The first half of “The Broken Circle Breakdown” is directed in the most conventional way. In the better second half, the leads dig deeply into their characters, sing bluegrass wonderfully.
The Broken Circle Breakdown, directed by Felix Van Groeningen. At cinemas around New England.
By Gerald Peary
Didier (Johan Heidenbergh) and Elise (Veerie Baetens) meet kind of cute in the Flemish feature, The Broken Circle Breakdown, when he saunters into her tattoo parlor to flirt with the pretty girl covered with inked-in Art Nouveau butterflies. He’s amused (and turned on) by her autobiographical trip up and down her body, in which she shows tattoos covering up the names below of ex-boyfriends. He finds all of this kind of kooky and exotic, but he has no desire at all for a tattoo on his own body. A warning sign that they are fundamentally different? More, she has no knowledge at all of what obsesses him, playing bluegrass banjo with a band singing in Appalachian-accented English, though they are living in Ghent, Belgium. Elise has never heard of Didier’s idol, mandolinist Bill Monroe, the father of bluegrass.
For a time, Elise comes his way, as she moves into his rural flat, both of them emulating American country life. She attends his band’s concerts and appreciates them, and, in an amazing transformation, she joins the band as an Alison Krauss-like soloist. She and Didier have a steamy sex life, until, one day, she finds herself pregnant. Didier balks at being a father, then changes his mind. They marry, they have a daughter, Maybelle, named after country music legend, Maybelle Carter. Flash ahead five years: Maybelle gets cancer. She’s in the hospital getting chemotherapy.
The Broken Circle Breakdown, directed by Felix Von Groeningen from a stage play by the film’s star, Johan Heidenbergh, sounds fairly enticing and interesting. But the first half of the film is directed in the most conventional way, veering toward a Lifetime movie. I didn’t believe the actors or the story, and I was ready to ankle the film when Dieter’s bluegrass band, coming on like Snow White’s cuddly dwarfs, serenaded the sick child with a moony rendition of “Wimoweh: the Lion Sleeps Tonight.” I recalled that The Broken Circle Breakdown had won, at the Berlin Film Festival, the Audience Award, usually indicating a maudlin, manipulative,”heart-warming” movie. Not a dry retina in the unwashed house.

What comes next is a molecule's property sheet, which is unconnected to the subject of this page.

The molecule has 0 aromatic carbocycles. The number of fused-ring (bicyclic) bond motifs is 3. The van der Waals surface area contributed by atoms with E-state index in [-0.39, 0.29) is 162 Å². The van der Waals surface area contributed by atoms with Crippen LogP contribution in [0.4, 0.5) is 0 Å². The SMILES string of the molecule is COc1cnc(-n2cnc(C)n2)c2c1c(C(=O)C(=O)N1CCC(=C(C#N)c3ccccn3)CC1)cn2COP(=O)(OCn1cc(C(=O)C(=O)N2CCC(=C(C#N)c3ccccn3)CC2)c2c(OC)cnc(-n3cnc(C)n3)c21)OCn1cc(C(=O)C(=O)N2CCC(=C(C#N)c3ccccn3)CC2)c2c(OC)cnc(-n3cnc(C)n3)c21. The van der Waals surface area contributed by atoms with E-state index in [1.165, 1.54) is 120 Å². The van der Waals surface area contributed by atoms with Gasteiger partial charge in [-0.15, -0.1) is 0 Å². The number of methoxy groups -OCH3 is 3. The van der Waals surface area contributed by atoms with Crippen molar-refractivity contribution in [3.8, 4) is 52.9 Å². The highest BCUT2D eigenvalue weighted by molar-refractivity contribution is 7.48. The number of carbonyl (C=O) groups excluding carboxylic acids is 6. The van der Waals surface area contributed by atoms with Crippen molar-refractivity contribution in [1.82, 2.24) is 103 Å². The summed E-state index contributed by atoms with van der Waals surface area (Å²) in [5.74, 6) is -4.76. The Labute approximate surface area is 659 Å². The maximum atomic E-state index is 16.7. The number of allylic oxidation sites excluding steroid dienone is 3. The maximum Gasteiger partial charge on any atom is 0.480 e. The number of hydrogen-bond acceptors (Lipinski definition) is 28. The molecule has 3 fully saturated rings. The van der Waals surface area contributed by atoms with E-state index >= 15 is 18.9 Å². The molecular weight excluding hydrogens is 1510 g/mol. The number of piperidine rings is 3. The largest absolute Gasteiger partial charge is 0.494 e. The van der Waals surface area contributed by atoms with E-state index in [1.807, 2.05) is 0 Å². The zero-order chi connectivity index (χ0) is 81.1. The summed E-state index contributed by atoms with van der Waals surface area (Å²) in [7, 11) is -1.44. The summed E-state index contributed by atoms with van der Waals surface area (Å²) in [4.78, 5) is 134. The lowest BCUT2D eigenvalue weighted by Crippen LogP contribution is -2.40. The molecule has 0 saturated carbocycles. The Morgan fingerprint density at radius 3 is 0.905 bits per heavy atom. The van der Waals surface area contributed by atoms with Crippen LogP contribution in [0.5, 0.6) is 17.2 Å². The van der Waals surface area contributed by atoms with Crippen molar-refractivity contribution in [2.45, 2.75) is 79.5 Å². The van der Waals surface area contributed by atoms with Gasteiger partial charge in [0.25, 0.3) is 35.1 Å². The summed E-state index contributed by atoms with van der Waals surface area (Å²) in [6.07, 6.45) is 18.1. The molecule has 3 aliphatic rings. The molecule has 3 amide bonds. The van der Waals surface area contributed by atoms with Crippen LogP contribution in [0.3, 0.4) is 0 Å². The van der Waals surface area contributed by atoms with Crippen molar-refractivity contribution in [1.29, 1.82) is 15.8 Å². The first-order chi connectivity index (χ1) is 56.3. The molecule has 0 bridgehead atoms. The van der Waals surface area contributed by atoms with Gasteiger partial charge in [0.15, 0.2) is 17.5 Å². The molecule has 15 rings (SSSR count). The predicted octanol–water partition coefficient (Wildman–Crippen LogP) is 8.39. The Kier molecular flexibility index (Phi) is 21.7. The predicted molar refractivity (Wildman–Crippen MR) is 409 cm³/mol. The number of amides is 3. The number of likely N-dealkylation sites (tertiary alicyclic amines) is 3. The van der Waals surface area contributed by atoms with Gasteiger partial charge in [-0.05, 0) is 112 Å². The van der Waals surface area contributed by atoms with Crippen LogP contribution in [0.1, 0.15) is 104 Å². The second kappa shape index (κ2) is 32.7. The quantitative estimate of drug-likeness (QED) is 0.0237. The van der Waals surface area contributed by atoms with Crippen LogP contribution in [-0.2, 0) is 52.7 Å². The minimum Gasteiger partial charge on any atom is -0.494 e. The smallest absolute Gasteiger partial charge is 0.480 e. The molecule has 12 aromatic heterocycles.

SPOILER ALERT! SPOILER ALERT! Read no further if you don’t want to know that Oedipus killed his father, married his mother, or whatever.
The kid dies! 45 minutes into the film, with 65 minutes to go. What can happen? To my surprise, The Broken Circle Breakdown finally gets some chops, as Didier and Elise break down (the movie title!) over the tragedy of their daughter. There are mutual incriminations. Elise accuses Didier of never wanting a child, and of abandoning her when Maybelle was born so he could drink with his friends. And there is cancer in his family, not hers. Didier is aware that Elise drank and smoked during the first months of her pregnancy.
More important is their incompatibility about spiritual issues. Elise is a kind of New Age crazy, who sees signs that Maybelle is still about because Maybelle loved birds, and birds are about. “If I want to believe Maybelle is a star in the sky, I will,” she obstinately declares to her husband. Meanwhile, Didier is revealed as a rationalist atheist, a hater of fundamentalist religion, blaming the Pope and then President George W. (the story is set a decade ago) for the woes of the world. Not surprisingly, they break up, and here, at last, the story hurts. In the film’s second half, the two leads dig deeply and intensely into their characters, Finally, we care for Elise and Didier, and its tragic that their marriage just can’t work.
Also, the lead actors sing their bluegrass songs wonderfully, in such expert English you would think they are dubbed. The most painful, poignant moment in the film is a duet of a non-bluegrass song done bluegrass style: Townes Van Zandt’s sad, sad, “If I Needed You.” The estranged couple, not daring to look at each other even as they harmonize, make it even sadder, like strung-out addicts suffering alone, though side by side.
Gerald Peary is a professor at Suffolk University, Boston, curator of the Boston University Cinematheque, and the general editor of the “Conversations with Filmmakers” series from the University Press of Mississippi. A critic for the late Boston Phoenix, he is the author of 9 books on cinema, writer-director of the documentary For the Love of Movies: the Story of American Film Criticism, and a featured actor in the 2013 independent narrative Computer Chess.
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